Yorke Peninsula

Things to do, accommodation and road trips around the beautiful Yorke Peninsula.

Yorke Peninsula Road Trip - South Australia Road Trips

The Ultimate Yorke Peninsula Road Trip

The Yorke Peninsula is as rich in history as it is beautiful. Within 1.5 hours from Adelaide, you are greeted by lush farmland, secluded coastlines, and an evolving food and beverage scene that attracts tourists from all over South Australia. A Yorke Peninsula road trip is the one and only way to see the best of what “Yorkes” has to offer. With a reliable vehicle you can explore many of the great attractions and things to do on Yorke Peninsula, from the mining history of the Copper Coast to the surfing beaches of the “Bottom End”.

Airbnb Yorke Peninsula - South Australia Road Trips

The Best Airbnb Yorke Peninsula Accommodation

Yorke Peninsula is a gorgeous and underrated area of South Australia. Located north-west of Adelaide, the Yorke Peninsula is long and narrow, featuring over 700 kilometres of pristine coastline, with hundreds of beaches, rocky cliffs, stunning national parks, and much more besides. But where to stay in this incredible area? Airbnb is a great option for those looking to get away from traditional hotels, motels, and caravan parks, so let’s have a look at some of the best Airbnb Yorke Peninsula properties!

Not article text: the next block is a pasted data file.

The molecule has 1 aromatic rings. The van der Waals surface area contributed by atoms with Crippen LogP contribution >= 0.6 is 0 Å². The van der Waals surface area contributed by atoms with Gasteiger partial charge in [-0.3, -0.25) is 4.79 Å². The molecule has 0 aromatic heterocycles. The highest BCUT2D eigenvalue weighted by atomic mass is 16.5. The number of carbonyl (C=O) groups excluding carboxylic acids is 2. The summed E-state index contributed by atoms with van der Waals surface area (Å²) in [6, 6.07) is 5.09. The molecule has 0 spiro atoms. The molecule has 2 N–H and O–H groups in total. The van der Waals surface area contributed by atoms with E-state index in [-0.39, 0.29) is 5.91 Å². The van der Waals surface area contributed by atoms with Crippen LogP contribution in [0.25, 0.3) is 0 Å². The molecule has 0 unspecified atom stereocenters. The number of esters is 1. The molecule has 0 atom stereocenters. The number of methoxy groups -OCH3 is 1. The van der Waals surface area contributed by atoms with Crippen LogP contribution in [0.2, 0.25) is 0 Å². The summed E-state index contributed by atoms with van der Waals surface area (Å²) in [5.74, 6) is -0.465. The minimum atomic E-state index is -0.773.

Things To Do Yorke Peninsula - South Australia Road Trips

Everything About The Yorke Peninsula

Yorke Peninsula is one of the most beautiful regions of South Australia. A long, narrow peninsula with over 700 kilometres of nearly pristine coastline, Yorke Peninsula is a fantastic place to escape the city and enjoy the stunning beauty of Australia. With this beauty brings countless things to do on the Yorke Peninsula.

Located to the north-west of Adelaide, Yorke Peninsula is bordered by Gulf St Vincent to the east and Spencer Gulf in the west. Consisting mostly of fertile flat land and gently rolling hills, the Peninsula is home to hundreds of farms and grain crops. The traditional home of the Narungga indigenous people, European settlement began in the early 1840s and today the Peninsula is home to around 25,000 people.

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